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Veterinary Dentistry Dental Case

Veterinary Dentistry Today September 2012


What is your tentative diagnosis on the left maxillary first molar in this eighteen month old labrador retreiver dog?

An occlusal pit is present in the central portion of the left maxillary first molar (tooth 209) Occlusal pit.


What will confirm the tentative diagnosis?

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    A dental explorer can be used to facilitate tactile recognition of occlusal pits and fissures. If a pit is present the explorer sticks or drops into the defect. Like pits, fissures may also create abnormal food and plaque retentive surfaces on the enamel.


What can be done for treatment of pits or fissures?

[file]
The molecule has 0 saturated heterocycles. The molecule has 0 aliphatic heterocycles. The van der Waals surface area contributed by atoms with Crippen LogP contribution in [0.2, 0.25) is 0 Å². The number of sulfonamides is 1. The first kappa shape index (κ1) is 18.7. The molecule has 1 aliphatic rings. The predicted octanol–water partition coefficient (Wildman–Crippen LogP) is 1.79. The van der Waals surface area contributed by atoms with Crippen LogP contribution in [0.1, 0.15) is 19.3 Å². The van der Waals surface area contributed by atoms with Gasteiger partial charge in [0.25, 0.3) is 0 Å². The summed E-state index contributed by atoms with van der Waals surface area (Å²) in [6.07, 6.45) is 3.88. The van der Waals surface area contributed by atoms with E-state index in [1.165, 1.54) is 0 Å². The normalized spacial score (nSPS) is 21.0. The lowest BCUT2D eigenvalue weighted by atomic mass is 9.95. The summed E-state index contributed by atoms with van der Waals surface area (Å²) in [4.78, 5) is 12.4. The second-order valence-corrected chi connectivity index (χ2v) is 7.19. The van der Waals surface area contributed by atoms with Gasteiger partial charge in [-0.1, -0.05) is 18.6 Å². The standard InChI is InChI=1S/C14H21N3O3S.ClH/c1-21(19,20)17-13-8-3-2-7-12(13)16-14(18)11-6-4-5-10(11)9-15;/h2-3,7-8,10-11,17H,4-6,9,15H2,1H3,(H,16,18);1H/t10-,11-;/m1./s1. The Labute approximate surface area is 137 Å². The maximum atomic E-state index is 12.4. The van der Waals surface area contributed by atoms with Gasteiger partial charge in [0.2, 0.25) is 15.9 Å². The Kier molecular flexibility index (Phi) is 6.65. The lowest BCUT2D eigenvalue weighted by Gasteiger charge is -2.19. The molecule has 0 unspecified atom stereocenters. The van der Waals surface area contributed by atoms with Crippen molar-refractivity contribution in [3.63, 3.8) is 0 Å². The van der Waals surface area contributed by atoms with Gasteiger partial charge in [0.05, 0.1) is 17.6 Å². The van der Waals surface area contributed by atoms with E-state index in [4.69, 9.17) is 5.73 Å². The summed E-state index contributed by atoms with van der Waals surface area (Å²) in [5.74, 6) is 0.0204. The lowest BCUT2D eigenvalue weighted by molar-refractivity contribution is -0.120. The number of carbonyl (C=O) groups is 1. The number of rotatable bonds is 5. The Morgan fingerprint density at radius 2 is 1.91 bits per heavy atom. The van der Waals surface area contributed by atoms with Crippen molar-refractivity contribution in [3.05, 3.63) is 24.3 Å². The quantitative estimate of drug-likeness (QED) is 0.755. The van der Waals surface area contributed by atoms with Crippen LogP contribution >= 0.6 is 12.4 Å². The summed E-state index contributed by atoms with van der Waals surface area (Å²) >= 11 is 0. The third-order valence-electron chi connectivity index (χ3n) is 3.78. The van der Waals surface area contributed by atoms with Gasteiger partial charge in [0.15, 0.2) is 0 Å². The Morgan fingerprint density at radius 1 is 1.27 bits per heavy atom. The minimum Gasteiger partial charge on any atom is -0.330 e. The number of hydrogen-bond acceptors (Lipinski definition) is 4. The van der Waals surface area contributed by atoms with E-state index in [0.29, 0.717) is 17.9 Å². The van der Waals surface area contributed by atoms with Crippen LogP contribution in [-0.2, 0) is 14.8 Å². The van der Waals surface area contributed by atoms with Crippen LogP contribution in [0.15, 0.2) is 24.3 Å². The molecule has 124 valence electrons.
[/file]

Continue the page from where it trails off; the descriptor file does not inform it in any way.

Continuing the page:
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    Removal of any surface defects with a white stone on a water-cooled, high speed handpiece followed by placement of a pit and fissure sealant may prevent development of caries. Early caries lesions may be present within pits indicated by a sticky or gritty feel when probed with an explorer. More advanced lesions may be visually rough and discolored.

    If caries lesions are present, a traditional cavity preparation is done using a round or pear shaped carbide or diamond bur, bonding and placement of a compactable or highly filled composite. The restoration is completed by smoothing, polishing and application of a bonded sealant. A crown or inlay may be considered in some cases.

    Cavity preparation of early caries likely resulting from an untreated occlusal pit or the right maxillary first molar (tooth 109)

    Finished restoration of early caries on tooth 109.

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